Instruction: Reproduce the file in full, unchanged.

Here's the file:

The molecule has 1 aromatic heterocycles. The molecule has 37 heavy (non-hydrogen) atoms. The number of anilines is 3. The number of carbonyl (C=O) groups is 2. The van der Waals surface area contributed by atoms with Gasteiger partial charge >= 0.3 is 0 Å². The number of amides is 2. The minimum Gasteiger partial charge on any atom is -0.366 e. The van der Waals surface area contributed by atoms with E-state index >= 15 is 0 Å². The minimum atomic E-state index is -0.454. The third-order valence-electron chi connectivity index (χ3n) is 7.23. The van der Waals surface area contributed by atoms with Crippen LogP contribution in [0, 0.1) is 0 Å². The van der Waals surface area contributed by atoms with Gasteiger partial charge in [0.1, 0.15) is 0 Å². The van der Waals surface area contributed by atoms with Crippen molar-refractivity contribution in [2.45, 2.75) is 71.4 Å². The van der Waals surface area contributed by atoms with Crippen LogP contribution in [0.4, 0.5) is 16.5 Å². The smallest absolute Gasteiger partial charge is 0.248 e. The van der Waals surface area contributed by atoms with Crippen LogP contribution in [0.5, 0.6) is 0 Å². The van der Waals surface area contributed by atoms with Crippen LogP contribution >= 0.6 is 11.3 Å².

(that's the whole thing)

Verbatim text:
The molecule has 1 aromatic heterocycles. The molecule has 37 heavy (non-hydrogen) atoms. The number of anilines is 3. The number of carbonyl (C=O) groups is 2. The van der Waals surface area contributed by atoms with Gasteiger partial charge >= 0.3 is 0 Å². The number of amides is 2. The minimum Gasteiger partial charge on any atom is -0.366 e. The van der Waals surface area contributed by atoms with E-state index >= 15 is 0 Å². The minimum atomic E-state index is -0.454. The third-order valence-electron chi connectivity index (χ3n) is 7.23. The van der Waals surface area contributed by atoms with Crippen LogP contribution in [0, 0.1) is 0 Å². The van der Waals surface area contributed by atoms with Gasteiger partial charge in [0.1, 0.15) is 0 Å². The van der Waals surface area contributed by atoms with Crippen molar-refractivity contribution in [2.45, 2.75) is 71.4 Å². The van der Waals surface area contributed by atoms with Crippen LogP contribution in [0.4, 0.5) is 16.5 Å². The smallest absolute Gasteiger partial charge is 0.248 e. The van der Waals surface area contributed by atoms with Crippen LogP contribution in [0.5, 0.6) is 0 Å². The van der Waals surface area contributed by atoms with Crippen LogP contribution >= 0.6 is 11.3 Å².